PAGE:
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Returns on Home Renovation Projects


What should I fix or upgrade in my home?

A stressful part of putting your home on the market is trying to figure out what to fix and upgrade to get the very best price. An experienced agent will recommend projects to consider and ones to avoid. Just because you put money into a renovation project doesn’t mean you will recoup the money in a sale.


What home projects have the highest return?

You may also want to consult Remodeling Magazine’s annual Cost vs. Value Report for a breakdown of typical returns on renovation projects large and small. The 2015 annual edition published earlier this year contains input from some of the country’s top remodeling professionals and ranked 35 remodeling projects for highest returns.


Kitchen renovation returns.

In many cases, smaller-scale renovation projects recoup more of their initial cost than larger, pricier ones, according to the report. For example, a minor $20,000 kitchen upgrade returns 69% of renovation costs, but a more expensive $58,000 kitchen remodel only retains 61% of its value on resale.


Steel entry doors can return more than 100%.

Surprisingly, the report noted that exterior upgrades recoup more of their costs than interior renovations—a trend that’s been building for the past five years. What’s the hottest exterior upgrade according to this year’s report? Replacing the front door with a steel entry door, which typically returns more than 100% of its cost.



Non-essential features have less resale value.

The report also notes that non-essential features have less resale value. Sunroom additions recoup only 44.6% of renovation costs; home office remodels, 40%; and backup power generators, 50%.


To conclude:

A quick list of home renovation returns show:

  • Steel entry door returns more than 100%
  • Garage doors return 83%
  • Siding returns 73%
  • $20,000 kitchen upgrade returns 69%
  • New windows return 74%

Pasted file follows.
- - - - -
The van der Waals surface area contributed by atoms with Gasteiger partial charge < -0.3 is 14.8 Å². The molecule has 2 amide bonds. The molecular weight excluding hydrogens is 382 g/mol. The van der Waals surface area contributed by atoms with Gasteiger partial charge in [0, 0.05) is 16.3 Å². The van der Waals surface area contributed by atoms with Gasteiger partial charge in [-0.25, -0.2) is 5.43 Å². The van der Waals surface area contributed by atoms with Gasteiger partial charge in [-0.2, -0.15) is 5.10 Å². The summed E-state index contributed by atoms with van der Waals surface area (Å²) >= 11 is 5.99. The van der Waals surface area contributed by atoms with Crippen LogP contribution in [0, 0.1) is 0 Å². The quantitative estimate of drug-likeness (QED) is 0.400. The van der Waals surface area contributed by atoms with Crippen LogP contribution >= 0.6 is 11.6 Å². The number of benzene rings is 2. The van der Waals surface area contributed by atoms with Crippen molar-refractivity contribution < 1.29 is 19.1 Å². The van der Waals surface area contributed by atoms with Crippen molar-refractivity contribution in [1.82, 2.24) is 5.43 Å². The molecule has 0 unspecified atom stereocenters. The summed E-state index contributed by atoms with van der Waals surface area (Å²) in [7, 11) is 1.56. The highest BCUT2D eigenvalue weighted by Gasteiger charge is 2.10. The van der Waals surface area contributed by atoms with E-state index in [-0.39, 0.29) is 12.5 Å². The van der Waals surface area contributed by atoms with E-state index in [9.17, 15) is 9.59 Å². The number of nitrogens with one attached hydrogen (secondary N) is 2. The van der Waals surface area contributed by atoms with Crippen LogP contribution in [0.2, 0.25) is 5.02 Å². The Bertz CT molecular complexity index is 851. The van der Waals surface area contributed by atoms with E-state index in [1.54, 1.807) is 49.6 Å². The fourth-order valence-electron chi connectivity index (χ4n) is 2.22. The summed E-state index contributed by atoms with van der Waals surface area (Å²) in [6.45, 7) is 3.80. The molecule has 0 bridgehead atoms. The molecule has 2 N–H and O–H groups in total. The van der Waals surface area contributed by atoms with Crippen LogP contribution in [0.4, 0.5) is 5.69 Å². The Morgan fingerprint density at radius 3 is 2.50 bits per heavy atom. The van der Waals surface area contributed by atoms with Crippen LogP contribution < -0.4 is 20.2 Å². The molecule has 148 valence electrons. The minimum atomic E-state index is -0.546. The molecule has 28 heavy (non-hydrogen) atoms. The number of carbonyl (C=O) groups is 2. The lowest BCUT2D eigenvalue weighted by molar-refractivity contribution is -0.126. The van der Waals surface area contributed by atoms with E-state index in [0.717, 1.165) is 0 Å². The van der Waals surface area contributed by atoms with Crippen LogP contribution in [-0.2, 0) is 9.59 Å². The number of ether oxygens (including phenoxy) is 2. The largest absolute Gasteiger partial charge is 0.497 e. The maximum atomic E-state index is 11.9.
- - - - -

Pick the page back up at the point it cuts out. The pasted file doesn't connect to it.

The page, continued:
• Attic renovations return 71%
  • Basement remodels return 59.6%
  • $58,000 kitchen remodel only retains 61%
  • Sunroom additions recoup only 44.6%
  • Backup power generators, 50%
  • Home office remodels 40%

Of course, homeowners’ needs and budgets dictate their choice of home-improvement projects. Still, it helps to know projects’ cost vs. return ratio when making the final decisions.

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2 Responses to “Returns on Home Renovation Projects”

  • While these are good primers, so much is dependent on the neighborhood and the subject properties position within the neighborhood (as well as other factors). For example, in an average $200,000 neighborhood, it would be unlikely that a house that was already at the top, or over, for the typical, would see much a return on additional improvements. Conversely, a house that is well under the average may actually benefit in excess of the cost of the upgrades. This is why flippers look to houses that need a good face lift and do the cosmetic renovations. They don’t buy average and upgrade, they buy below average and do.

    I would very much suggest that if someone plans a renovation for resale value, that they talk to a real estate professional about plans and how it will affect the marketability and resale price prior to starting down the road.

    • Keith Curry
      Written on

      These are some great pointers Rachel! We agree, when planning a renovation project or making big decisions regarding your property it is best to talk to real estate professionals.

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